Contention Rate / sec

    This counter returns the rate at which threads in the runtime unsuccessfully attempt to acquire a managed lock. Sustained nonzero values should cause concern. If this number is increasing, a bottleneck exists in the code. This area in the code is synchronized, so only one thread at a time enters it, but it is being "hammered" by multiple threads that are all attempting to get into this piece of code. To resolve this bottleneck, find this piece of code and determine how you can avoid this situation.

    Current Queue Length

    This counter returns the total number of threads that are currently waiting to acquire a managed lock in the application. You may want to run dedicated tests for a particular piece of code to identify the average queue length for the particular code path. This helps you identify inefficient synchronization mechanisms.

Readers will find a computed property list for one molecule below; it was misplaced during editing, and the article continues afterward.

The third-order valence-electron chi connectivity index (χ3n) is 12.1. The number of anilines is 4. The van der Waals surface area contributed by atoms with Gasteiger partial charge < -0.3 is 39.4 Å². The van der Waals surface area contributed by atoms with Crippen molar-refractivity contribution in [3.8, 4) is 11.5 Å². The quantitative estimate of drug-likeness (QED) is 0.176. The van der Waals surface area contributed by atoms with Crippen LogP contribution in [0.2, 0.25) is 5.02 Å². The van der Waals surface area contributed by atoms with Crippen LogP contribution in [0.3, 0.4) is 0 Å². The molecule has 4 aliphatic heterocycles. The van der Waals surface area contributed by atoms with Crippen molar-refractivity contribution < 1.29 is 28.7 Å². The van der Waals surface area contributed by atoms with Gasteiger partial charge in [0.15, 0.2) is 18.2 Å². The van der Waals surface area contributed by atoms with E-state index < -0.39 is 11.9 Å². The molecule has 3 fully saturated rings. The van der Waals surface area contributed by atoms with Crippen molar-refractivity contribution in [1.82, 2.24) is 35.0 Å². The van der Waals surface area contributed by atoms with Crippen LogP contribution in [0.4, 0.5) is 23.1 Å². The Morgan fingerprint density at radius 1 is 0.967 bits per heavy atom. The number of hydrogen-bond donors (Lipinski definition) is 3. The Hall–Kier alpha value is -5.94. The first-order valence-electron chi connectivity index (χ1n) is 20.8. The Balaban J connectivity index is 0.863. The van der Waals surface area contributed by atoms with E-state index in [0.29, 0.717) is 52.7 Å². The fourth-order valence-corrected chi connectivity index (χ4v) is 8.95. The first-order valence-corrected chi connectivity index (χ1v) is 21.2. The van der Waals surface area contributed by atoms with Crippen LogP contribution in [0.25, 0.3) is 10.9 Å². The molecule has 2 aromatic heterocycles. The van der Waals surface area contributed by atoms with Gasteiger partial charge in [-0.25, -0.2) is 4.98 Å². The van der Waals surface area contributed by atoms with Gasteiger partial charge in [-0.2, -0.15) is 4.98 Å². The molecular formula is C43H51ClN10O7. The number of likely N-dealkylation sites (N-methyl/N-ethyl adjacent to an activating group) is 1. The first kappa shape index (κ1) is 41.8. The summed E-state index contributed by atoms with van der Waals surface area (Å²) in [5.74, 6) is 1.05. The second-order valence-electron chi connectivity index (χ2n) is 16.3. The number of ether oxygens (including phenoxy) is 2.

Number of Bytes in All Heaps

    This counter returns the sum of the Gen 1 Heap Size, Gen 2 Heap Size, and Large Object Heap Size counters. This counter indicates the current memory allocated in bytes on the garbage collection heaps. The value of this counter is always less than the value of Process/Private Bytes, which also includes the native memory allocated for the process by the operating system. If this counter continues to rise, there is a managed leak. Some managed objects are always being referenced and are never collected.


    Number of GC Handles

    This counter returns the current number of garbage collection handles in use. Garbage collection handles are handles to resources external to the common language runtime and the managed environment.


    Time in GC (%)